The Complete Learner’s Toolkit£19.99*
- Offers 36 classroom activities that support the top-10 workplace skills identified by the WEF.
- Easy pick-up-and-go activities that do not require many resources or planning.
- Considers each workplace skill in turn, highlighting how teachers can support students to become emotionally intelligent as they grow.
- Gives attention to creative thinking and skills, allowing for specific talents or skills to be best utilised for individuals.
Supported by Crown House Publishing
- The book focuses on the most important skills identified by the World Economic Forum.
- Critical thinking, emotional intelligence & judgement and decision making.
- 36 lessons presented that can either be used as stand-alone sessions or be incorporated into a topic or subject context.
- See the book on Amazon UK by clicking here.
As further research and understanding of what works for most learners have evolved across the world, educationalists have been exploring what classroom strategies can best impact on their students. In fact, the World Economic Forum listed their ten (see image below, from here) with some key competencies highlighted that recognise the shift in job skills required in some of the major nations across the globe.
Critical Thinking and Creativity have jumped up the charts, with Complex Problem Solving staying a priority, considered by their experts. Yet, at the heart of all these skills is the role of educational experiences and opportunities to develop some of the key skills highlighted, ensuring a broad, creative and engaging curriculum that hold emotional intelligence at the core.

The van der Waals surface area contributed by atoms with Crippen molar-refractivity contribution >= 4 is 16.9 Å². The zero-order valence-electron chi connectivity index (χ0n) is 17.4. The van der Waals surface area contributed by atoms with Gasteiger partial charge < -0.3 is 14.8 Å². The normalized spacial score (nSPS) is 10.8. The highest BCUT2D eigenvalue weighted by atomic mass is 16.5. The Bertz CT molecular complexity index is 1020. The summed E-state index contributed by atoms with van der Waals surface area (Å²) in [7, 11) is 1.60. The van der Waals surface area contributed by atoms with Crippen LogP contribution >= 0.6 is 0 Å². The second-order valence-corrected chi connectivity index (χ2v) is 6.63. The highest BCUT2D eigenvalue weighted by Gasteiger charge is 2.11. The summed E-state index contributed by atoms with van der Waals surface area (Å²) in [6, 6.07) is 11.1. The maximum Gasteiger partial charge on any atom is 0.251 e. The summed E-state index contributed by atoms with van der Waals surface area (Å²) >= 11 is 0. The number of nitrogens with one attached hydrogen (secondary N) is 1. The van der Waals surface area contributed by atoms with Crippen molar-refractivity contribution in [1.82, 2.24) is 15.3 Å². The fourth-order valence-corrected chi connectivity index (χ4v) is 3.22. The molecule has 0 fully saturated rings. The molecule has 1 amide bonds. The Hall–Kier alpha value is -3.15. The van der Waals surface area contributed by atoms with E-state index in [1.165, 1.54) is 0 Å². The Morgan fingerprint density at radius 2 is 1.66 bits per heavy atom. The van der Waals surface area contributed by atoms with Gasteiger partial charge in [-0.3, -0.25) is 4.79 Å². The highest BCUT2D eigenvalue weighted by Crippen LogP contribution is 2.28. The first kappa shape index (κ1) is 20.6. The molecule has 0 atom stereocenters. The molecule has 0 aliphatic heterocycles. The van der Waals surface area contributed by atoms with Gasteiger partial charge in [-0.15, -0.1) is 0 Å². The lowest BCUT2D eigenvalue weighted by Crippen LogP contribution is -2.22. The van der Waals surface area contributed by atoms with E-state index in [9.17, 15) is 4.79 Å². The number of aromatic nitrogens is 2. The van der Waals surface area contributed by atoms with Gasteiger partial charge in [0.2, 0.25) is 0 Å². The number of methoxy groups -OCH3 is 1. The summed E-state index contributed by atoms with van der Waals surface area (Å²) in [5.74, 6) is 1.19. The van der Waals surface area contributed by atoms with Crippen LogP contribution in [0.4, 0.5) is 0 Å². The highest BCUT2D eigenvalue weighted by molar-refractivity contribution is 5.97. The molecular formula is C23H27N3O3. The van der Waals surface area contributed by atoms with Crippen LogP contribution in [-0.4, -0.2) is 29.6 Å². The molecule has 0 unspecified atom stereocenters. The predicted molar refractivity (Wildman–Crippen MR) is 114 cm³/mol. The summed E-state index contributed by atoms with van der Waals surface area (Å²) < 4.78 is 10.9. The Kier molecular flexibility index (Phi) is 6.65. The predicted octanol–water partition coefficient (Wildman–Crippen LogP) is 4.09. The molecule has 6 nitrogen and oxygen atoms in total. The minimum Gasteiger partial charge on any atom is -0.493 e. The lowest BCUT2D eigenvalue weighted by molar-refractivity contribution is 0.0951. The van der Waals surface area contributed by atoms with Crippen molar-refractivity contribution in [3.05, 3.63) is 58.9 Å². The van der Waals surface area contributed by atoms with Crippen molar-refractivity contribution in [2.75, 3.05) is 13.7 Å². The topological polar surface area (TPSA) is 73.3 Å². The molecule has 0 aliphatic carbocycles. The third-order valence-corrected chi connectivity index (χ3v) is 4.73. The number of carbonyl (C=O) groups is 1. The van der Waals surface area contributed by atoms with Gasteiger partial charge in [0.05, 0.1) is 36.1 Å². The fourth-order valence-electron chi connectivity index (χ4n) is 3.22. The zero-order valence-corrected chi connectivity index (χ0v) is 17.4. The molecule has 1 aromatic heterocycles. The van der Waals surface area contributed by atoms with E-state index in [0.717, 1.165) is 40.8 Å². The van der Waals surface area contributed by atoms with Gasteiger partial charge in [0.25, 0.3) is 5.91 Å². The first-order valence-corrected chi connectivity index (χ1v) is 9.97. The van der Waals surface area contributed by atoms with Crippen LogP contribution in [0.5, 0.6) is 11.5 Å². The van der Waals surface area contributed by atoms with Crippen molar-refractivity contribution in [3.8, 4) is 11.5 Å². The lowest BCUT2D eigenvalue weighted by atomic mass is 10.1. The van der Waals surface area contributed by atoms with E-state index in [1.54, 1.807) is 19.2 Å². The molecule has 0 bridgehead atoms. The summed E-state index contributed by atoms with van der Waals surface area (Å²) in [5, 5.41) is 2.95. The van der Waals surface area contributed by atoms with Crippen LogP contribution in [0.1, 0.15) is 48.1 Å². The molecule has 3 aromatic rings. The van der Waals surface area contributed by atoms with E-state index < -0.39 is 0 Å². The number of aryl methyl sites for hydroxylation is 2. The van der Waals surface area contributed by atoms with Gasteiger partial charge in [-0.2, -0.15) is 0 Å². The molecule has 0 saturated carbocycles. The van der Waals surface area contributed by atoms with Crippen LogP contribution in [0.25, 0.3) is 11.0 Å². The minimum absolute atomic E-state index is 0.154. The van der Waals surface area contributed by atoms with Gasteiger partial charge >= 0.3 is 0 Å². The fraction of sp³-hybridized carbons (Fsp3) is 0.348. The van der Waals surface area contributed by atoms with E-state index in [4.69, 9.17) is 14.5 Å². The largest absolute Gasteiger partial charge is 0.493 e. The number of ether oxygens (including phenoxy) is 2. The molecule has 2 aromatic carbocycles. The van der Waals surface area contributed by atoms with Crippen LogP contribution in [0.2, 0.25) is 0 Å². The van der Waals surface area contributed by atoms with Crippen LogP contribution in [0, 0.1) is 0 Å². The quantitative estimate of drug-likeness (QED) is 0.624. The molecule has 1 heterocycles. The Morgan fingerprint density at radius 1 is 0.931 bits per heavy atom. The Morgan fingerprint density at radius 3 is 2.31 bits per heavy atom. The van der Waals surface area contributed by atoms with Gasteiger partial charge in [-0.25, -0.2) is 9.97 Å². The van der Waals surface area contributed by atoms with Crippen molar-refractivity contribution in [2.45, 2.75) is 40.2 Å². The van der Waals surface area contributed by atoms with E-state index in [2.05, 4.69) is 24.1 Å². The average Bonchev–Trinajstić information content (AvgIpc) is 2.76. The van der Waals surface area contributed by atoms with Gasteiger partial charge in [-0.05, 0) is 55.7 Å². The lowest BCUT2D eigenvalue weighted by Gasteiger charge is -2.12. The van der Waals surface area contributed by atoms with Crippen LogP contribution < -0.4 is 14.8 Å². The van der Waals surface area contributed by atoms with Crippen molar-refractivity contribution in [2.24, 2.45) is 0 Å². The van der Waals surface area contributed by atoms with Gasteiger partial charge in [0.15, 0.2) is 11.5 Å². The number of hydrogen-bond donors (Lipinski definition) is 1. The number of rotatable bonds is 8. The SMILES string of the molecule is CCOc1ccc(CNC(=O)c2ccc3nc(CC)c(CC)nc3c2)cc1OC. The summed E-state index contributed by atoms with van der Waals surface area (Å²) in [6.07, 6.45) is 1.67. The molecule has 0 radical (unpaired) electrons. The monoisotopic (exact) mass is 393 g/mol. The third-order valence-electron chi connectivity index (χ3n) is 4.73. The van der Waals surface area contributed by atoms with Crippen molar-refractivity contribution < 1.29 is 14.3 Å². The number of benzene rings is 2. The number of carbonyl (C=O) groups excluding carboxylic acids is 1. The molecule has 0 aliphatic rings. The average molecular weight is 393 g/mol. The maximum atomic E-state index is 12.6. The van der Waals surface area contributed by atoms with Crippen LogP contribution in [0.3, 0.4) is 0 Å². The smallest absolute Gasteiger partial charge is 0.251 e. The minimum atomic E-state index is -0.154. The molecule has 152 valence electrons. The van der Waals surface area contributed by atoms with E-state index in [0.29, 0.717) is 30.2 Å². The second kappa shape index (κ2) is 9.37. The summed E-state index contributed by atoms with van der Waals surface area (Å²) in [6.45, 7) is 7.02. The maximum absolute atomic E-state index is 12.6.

Accompanying these skills, Jackie Beere has, once again, created opportunities for schools and teachers to explore how they can help students develop these skills, offering 36 lesson ideas devised with the workplace skills identified at the heart. Aimed at students aged 7-16, the activities in the book help leaners become aware of their own thinking, allowing for opportunities to build emotional intelligence.
Each activity is carefully explained, showing the aims, relevance and top tips on undertaking with groups of young people. As an example, Lesson 26 delves into the choices available to young people, and who is in control with different aspects of life, helping them realise the power of their own choices in how impactful they actually are on their own destination. One of the activities suggested encourages young people to consider the things in life that they cannot control, and how to centre their attention on what they can control, such as a positive attitude, kindness, and challenging themselves to learn more.
The book does not get tied up with convoluted conversations about the science or theoretical arguments behind the ideas or concepts, but simply offers practical and engaging activities that can easily be implemented in the classroom, without much demand on resources other than the brains of our students.
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